On Jan. 2, the first possible day to give to a new Illinois private school scholarship fund, people donated $36 million.
The most it can accept in a year is $100 million, so gaining more than one-third of the year’s total in a single day is hard to view as anything but a ringing endorsement.
The program allows a tax deduction of 75 cents for every $1 donated. The money then allows needy students to leave the public school system and seek a private education.
In an urban setting such as Chicago or East St. Louis, the program could be a lifeline for students with little hope of escaping failing schools and the attendant lifetime of low wages.
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Illinois Gov. Bruce Rauner trumpeted the news, saying it proves Illinois wants school choice.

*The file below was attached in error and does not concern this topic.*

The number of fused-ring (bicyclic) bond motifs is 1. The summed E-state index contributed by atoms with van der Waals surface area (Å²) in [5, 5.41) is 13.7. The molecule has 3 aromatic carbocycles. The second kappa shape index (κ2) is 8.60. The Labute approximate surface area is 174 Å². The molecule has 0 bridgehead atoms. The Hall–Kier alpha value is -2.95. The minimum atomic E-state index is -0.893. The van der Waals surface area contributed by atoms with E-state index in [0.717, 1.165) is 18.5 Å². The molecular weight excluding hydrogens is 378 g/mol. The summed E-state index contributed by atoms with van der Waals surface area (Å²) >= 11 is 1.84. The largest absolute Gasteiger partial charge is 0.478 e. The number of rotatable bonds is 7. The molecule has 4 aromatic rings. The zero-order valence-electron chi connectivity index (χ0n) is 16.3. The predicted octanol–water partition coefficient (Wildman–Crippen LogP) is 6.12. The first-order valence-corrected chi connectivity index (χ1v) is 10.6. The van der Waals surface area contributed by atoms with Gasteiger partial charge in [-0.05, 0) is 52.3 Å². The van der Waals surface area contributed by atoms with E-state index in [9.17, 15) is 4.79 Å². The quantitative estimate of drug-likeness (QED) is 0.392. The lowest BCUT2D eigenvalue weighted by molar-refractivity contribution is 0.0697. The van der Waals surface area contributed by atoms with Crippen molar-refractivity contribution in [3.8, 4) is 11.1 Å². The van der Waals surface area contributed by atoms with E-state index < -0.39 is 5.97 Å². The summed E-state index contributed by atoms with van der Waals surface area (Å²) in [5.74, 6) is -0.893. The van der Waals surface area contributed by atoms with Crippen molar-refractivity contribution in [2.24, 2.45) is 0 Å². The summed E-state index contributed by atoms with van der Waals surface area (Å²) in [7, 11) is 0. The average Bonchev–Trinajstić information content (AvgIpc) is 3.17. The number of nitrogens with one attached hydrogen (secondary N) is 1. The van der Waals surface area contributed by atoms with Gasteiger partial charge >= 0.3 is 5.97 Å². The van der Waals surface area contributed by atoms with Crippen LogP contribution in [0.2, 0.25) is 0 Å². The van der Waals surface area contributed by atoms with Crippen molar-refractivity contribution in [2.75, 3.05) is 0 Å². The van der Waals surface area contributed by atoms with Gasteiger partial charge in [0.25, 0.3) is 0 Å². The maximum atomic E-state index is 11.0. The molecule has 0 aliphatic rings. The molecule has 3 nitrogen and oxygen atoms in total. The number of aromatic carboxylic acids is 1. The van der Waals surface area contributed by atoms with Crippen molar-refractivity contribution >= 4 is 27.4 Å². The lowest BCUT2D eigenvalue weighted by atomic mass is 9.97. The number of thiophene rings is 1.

But state teachers’ unions have decried the program, saying it will take resources from troubled schools. The Chicago Teacher’s Union said it was tantamount to putting a time bomb on a school bus and driving it through school districts. Translation: We don’t want to lose bodies because those children mean cash.
Funny, coming from one of the groups from which students most need rescuing. The CTU is so callous to its failings — only one in four students can meet standards on state tests — that teachers would rather all youngsters be trapped in their educational dysfunction than to allow even a few to thrive in private schools.
This is a five-year test program in which donors invest $100 million and the state gives up $75 million in potential tax revenue — a $25 million private-dollar gain for Illinois education. The state spends about $7 billion a year on education, but the Chicken Littles of the teachers’ unions and many of the Democratic gubernatorial candidates are so threatened by losing 1.1 percent of other people’s money that they vowed to repeal the program.
How very enlightened of them to think parents should not be able to make choices about their children’s futures.